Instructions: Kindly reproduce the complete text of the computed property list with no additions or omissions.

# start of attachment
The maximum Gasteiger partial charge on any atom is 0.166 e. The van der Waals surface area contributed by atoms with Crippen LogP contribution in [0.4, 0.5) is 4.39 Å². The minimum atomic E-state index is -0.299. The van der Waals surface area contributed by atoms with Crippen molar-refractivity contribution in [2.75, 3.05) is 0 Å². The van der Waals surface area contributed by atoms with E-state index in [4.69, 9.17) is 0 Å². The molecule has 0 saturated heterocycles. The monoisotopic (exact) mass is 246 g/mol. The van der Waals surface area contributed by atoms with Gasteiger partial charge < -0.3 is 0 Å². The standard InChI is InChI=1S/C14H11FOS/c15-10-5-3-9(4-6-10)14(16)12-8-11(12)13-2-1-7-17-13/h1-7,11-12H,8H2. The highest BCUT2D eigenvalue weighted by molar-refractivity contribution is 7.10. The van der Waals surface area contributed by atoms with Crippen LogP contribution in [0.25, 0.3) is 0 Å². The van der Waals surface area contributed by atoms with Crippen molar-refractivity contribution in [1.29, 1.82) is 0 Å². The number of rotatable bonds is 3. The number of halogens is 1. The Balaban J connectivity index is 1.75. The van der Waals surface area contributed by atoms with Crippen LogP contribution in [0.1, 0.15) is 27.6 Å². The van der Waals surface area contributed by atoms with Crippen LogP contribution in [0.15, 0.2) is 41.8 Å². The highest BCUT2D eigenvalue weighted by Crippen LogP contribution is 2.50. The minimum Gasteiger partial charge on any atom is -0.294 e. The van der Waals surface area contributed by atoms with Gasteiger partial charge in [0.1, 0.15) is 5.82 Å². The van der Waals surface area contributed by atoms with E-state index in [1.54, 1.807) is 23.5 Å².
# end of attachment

The maximum Gasteiger partial charge on any atom is 0.166 e. The van der Waals surface area contributed by atoms with Crippen LogP contribution in [0.4, 0.5) is 4.39 Å². The minimum atomic E-state index is -0.299. The van der Waals surface area contributed by atoms with Crippen molar-refractivity contribution in [2.75, 3.05) is 0 Å². The van der Waals surface area contributed by atoms with E-state index in [4.69, 9.17) is 0 Å². The molecule has 0 saturated heterocycles. The monoisotopic (exact) mass is 246 g/mol. The van der Waals surface area contributed by atoms with Gasteiger partial charge < -0.3 is 0 Å². The standard InChI is InChI=1S/C14H11FOS/c15-10-5-3-9(4-6-10)14(16)12-8-11(12)13-2-1-7-17-13/h1-7,11-12H,8H2. The highest BCUT2D eigenvalue weighted by molar-refractivity contribution is 7.10. The van der Waals surface area contributed by atoms with Crippen LogP contribution in [0.25, 0.3) is 0 Å². The van der Waals surface area contributed by atoms with Crippen molar-refractivity contribution in [1.29, 1.82) is 0 Å². The number of rotatable bonds is 3. The number of halogens is 1. The Balaban J connectivity index is 1.75. The van der Waals surface area contributed by atoms with Crippen LogP contribution in [0.1, 0.15) is 27.6 Å². The van der Waals surface area contributed by atoms with Crippen LogP contribution in [0.15, 0.2) is 41.8 Å². The highest BCUT2D eigenvalue weighted by Crippen LogP contribution is 2.50. The minimum Gasteiger partial charge on any atom is -0.294 e. The van der Waals surface area contributed by atoms with Gasteiger partial charge in [0.1, 0.15) is 5.82 Å². The van der Waals surface area contributed by atoms with E-state index in [1.54, 1.807) is 23.5 Å².